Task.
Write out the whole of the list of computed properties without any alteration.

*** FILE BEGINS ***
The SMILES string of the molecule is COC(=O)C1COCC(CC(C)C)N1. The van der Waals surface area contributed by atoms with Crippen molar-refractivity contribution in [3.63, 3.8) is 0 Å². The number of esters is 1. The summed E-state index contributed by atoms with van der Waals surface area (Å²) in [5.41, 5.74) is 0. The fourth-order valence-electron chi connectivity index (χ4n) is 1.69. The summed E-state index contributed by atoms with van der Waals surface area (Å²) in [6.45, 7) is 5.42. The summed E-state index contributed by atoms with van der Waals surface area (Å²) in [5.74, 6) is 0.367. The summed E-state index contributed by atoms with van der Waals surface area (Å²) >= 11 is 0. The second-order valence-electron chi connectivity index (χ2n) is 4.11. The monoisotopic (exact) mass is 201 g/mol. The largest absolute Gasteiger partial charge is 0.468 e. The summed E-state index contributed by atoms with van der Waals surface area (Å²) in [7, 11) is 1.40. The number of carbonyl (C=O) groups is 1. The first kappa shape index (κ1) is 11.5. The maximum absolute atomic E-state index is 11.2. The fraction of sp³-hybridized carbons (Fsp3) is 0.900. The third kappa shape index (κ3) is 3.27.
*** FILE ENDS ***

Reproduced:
The SMILES string of the molecule is COC(=O)C1COCC(CC(C)C)N1. The van der Waals surface area contributed by atoms with Crippen molar-refractivity contribution in [3.63, 3.8) is 0 Å². The number of esters is 1. The summed E-state index contributed by atoms with van der Waals surface area (Å²) in [5.41, 5.74) is 0. The fourth-order valence-electron chi connectivity index (χ4n) is 1.69. The summed E-state index contributed by atoms with van der Waals surface area (Å²) in [6.45, 7) is 5.42. The summed E-state index contributed by atoms with van der Waals surface area (Å²) in [5.74, 6) is 0.367. The summed E-state index contributed by atoms with van der Waals surface area (Å²) >= 11 is 0. The second-order valence-electron chi connectivity index (χ2n) is 4.11. The monoisotopic (exact) mass is 201 g/mol. The largest absolute Gasteiger partial charge is 0.468 e. The summed E-state index contributed by atoms with van der Waals surface area (Å²) in [7, 11) is 1.40. The number of carbonyl (C=O) groups is 1. The first kappa shape index (κ1) is 11.5. The maximum absolute atomic E-state index is 11.2. The fraction of sp³-hybridized carbons (Fsp3) is 0.900. The third kappa shape index (κ3) is 3.27.